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in some cases things you'd expect to solve within a sec turn out to become a lifetime adventure. This is one of these cases :)

All I wanted to do, is simply change the text color of one of my UITextViews. So far I tried:

UIColor *myColor = [UIColor colorWithHue:38 saturation:98 brightness:100 alpha:1.0];
[myTextView setTextColor:myColor];

OR

UIColor *myColor = [UIColor colorWithPatternImage:[UIImage imageNamed:@"colorImage.png"]];
[myTextView setTextColor:myColor]; 

Both seem to work fine for UILabels, but fail for UITextView elements. When I try [UIColor colorWithHue... I only get a reddish kinda color, no matter what values I choose (except values for black and white. They work). The colorWithPatternImage does not change textColor at all.

Strange isn't it? I obviously must be missing something. Help is very much appreciated. Thanks in advance.

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4 Answers 4

+colorWithHue:saturation:brightness:alpha:, like the other UIColor methods, takes values from 0 to 1, not 0 to 100. I would not expect +colorWithPatternImage: to work with text rendering at all, unless you feel like making your own Core Graphics-based drawing code.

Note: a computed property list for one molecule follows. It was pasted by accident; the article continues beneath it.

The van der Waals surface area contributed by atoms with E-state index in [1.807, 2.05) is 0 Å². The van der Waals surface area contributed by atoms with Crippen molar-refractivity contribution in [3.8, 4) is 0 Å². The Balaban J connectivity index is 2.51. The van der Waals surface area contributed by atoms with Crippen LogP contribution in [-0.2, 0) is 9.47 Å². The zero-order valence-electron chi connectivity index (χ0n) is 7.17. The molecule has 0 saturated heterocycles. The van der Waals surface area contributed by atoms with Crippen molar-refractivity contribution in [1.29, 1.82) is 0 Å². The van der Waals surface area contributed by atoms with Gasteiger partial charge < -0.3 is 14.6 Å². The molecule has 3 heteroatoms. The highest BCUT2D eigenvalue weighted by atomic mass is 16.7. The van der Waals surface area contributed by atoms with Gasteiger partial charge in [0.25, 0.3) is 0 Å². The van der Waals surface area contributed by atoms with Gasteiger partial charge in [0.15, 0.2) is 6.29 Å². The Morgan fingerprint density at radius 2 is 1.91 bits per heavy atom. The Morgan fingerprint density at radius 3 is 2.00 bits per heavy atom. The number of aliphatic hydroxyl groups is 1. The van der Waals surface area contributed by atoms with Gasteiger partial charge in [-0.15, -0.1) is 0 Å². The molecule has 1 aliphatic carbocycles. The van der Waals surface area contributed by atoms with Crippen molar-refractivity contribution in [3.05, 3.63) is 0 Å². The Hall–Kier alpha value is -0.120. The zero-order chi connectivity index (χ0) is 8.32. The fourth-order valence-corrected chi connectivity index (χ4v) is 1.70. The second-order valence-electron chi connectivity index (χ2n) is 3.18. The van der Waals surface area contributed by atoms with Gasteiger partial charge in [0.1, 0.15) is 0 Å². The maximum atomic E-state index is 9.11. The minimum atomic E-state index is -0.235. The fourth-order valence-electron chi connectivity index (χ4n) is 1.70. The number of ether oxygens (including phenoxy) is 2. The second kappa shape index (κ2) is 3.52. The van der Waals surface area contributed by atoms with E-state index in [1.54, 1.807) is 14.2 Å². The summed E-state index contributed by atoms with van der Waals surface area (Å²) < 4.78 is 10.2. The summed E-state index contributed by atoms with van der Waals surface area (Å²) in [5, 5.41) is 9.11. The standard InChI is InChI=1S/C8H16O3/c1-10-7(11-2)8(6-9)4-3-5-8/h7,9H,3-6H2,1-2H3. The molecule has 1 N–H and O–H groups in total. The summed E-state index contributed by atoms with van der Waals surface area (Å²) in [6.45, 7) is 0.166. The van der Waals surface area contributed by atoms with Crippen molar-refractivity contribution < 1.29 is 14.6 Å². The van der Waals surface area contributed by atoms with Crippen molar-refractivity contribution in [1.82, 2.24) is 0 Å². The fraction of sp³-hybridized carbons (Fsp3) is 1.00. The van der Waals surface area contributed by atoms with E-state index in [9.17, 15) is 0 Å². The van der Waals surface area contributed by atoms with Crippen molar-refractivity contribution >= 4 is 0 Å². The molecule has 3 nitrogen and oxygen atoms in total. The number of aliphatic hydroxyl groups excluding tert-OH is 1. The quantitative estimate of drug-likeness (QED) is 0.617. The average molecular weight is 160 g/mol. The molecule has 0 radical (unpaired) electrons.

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As Noah said, values are expected to be in the range [0, 1]. Try this instead and modify as necessary:

UIColor *myColor = [UIColor colorWithHue:0.38 saturation:0.98 brightness:1.0 alpha:1.0];
[myTextView setTextColor:myColor];
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Thanks, that makes sense. I'll give it a go in a bit and report back –  Friendlydeveloper Mar 17 '10 at 4:18

If you are used to your graphics program's color numbers, and want to sacrifice a little efficiency for readability, you can do the conversion in the assignment statements like colorWithHue:(112/360.0) below:

    UIColor *color1 = [UIColor colorWithHue:(112/360.0) saturation:.63 brightness:.73 alpha:1];//green
    UIColor *color2 = [UIColor colorWithHue:(70/360.0) saturation:.79 brightness:.84 alpha:1];//lime
    UIColor *color3 = [UIColor  colorWithHue:(49/360.0) saturation:.77 brightness:.91 alpha:1];//yellow

You can express the Hue numbers as fractions to translate from Fireworks Hue, Saturation, Brightness numbers to UIColor's 0-1 scale. It's especially helpful on the Hue, for which Fireworks uses a 360 degree scale. The saturation, brightness, and alpha are divided by 100 in Fireworks, so the conversion is simple. In development, the Hue fraction bridges the way my graphics program presents color HSB, and what Objective-C requires. The numbers can be tweaked easily. For the release version, I could substitute .54 for color1's 112/360.

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Ok, I managed to get it to work. Thanks for all your help.

In case somebody runs into problems with the hue value, which is in degrees. Devide it by 360 before you use it in XCode.

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